For 25 years, Shaun Palmer has dominated everything from the snowboard halfpipe to mountain-bike downhillsand earned his reputation as action sports' foul-mouthed bad boy. Now 40, he's cleaned up his act for a run at Olympic gold. Will he find redemption, or die trying?
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RIDING A GONDOLA is like going to Vegas: Business deals are made, affairs blossom, or you run into a celebrity like Cher, except she’s wearing Kjus instead of a feather headdress. Most icons come with paparazzi, so I didn’t suspect anything extraordinary when, one evening in December 2007, a lone wolf in a puffy North Face jacket jumped into the gondola as my friend Rosie and I were on our way up to Mountain Village, above Telluride, Colorado, for dinner.
Shaun PalmerAt home with his dog, Vinnie
We shivered in our street clothes while stealing glances at the incoming stranger: He was about 40, had a little chin stubble, was approximately five-eight, attractive, and appeared to be very fit. Taking advantage of the 2:1 ratio, Rosie and I struck up a game of 20 Questions. Lone Wolf, who seemed shy and had a soft twang, stepped up.
First question: Skier or snowboarder?
Both. But a few years ago, Lone Wolf told us, he tore his Achilles tendon, so he did yoga to alleviate the pain. He liked yoga because it helped him deal with injuries and demons. In his free time, Lone Wolf raced motocross. He also had a few Cadillacs. Turns out Lone Wolf wasn’t just a snowboarder; he happened to be a world-champion snowboarder. Not only was he a world-champion snowboarder; Lone Wolf had been in a punk band called Fungus in the early nineties. But Fungus was no longer. Now Lone Wolf was completely focused on one goal: winning boardercross gold, at the age of 41, at the 2010 Vancouver Olympics.
“What’s your name?” I asked.
“Shaun Palmer,” he replied.
“The Shaun Palmer?”
That shut me up for the rest of the ride. Shaun Palmer is a legendsnowboarding’s original bad boy. In addition to winning six world championships from 1985 to 1999, Palmer, a.k.a. Palm Daddy or the Palm, has been a world-champion downhill mountain biker; a video-game hero (in Activision’s Shaun Palmer’s Pro Snowboarder); the only athlete to win six Winter X Games gold medals in four different disciplines; a professional motocross racer; a skiercross competitor; CEO of Palmer Snowboards; cover boy for more than 25 magazines; and, according to USA Today, the world’s greatest athlete in 1998.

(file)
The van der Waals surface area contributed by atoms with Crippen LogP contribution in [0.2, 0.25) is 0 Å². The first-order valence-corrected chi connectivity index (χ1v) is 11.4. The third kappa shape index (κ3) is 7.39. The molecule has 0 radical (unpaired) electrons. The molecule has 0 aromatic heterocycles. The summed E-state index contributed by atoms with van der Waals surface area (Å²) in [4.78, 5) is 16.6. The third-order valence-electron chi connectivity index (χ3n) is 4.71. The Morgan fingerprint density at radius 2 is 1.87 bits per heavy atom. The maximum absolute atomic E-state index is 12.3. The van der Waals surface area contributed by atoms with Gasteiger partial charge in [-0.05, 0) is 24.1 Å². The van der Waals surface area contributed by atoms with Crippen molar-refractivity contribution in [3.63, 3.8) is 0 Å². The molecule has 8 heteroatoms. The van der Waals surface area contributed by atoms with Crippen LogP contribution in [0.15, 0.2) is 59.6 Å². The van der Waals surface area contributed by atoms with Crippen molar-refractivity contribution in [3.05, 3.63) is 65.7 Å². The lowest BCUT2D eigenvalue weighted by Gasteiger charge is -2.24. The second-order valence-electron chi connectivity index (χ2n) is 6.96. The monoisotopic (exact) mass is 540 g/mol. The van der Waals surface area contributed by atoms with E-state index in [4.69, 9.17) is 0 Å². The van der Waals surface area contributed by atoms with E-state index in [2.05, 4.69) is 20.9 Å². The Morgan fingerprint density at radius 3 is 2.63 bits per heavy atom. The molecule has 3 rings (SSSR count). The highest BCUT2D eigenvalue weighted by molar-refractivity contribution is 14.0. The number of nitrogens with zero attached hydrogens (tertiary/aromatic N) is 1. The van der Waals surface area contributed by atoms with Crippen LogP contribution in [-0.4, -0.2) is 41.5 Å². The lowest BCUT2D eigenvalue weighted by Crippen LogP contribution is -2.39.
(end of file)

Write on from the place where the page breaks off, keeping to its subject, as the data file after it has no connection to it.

If this soft-spoken, self-aware yogi was the same punk Outside had featured in 1997the guy who’d had a “flamingly rude, crude flamboyance combined with a blatant devotion to the black arts of partying,” who used to shave his head down to two clownish tufts of red hair, who once defecated on a woodstove to break up a party, and who almost died of a drug overdose in 2005then he was living proof that people really can change. But if you strip away his dark side, what’s left of Palm Daddy?
ACCORDING TO PALMER’S mother, Jana, 57, a state office worker who lives in Coos Bay, Oregon, her son came out of the womb racing.
“He always had to be doing something fast: jumping, skiing, skateboarding,” says Jana, a former figure skater who gave up her dream of the Ice Capades when she gave birth to Shaun at age 17. “I knew he was a rebel, because I was a rebel.”
As a kid, Palmer lived in South Lake Tahoe, California, with his grandma, Perky, and his mother, who at the time worked as a blackjack dealer. His dad, Tim, left the family when Palmer was a baby, which made cash flow tight. When Palmer wanted a snowboard in seventh grade, he made one out of plywood, then added bindings crafted from bicycle tubes.
Known on the mountain as Mini Shred, Palmer would launch huge air, face-plant, come out cussing, then do it all over again. Impressed with his outsize talent, Sims Sports founder Tom Sims offered the 15-year-old Palmer a sponsorship. At 17, Palmer entered the 1985 Junior World Championships, in nearby Soda Springs. He swept the downhill, slalom, and halfpipe events. In 1989, at 21, he won his first world championship, in the halfpipe, at Breckenridge, Colorado. In 1990 he won again. The next few years were a blur of easy successes.
To stay fit in the off-season, Palmer started downhill mountain-bike racing in 1995. In July 1996, he won first place in the downhill at the NORBA national championships, at Big Bear Lake, California. A month later, he came in second at the 1996 World Cup, in France. He went on to win the dual-slalom world championships, in Australia, in September, which landed him a $300,000 annual contract with Specialized, making Palmer the highest-paid mountain biker in the world. For fun, he took up competitive motocross. In 1998, he made the finals of the Los Angeles Supercross.
At his peak, between 1997 and 2001, Palmer won six Winter X Games golds in four disciplines: boardercross, downhill biking, skiercross, and ultracross; owned a house in the Lake Tahoe area and a garage full of Cadillacs; and was pulling in $700,000 a year in prize money, sponsorships, and salary as CEO of Palmer USA Ltd., a snowboard-manufacturing business he started with Swiss investor Jorg Kunz in 1995. Palmer is still the CEO, but he refuses to talk about the business or his current financial situation: “I need to leave that blank right now,” he says. “Let’s just say it’s not like it used to be.” Today, he’s primarily sponsored by Monster Energy. “I can’t give you a dollar amount,” says Scott Sepkovic, the sponsor’s spokesperson, “but we like Shaun’s persona and his story, especially this year, because he’s killed it.”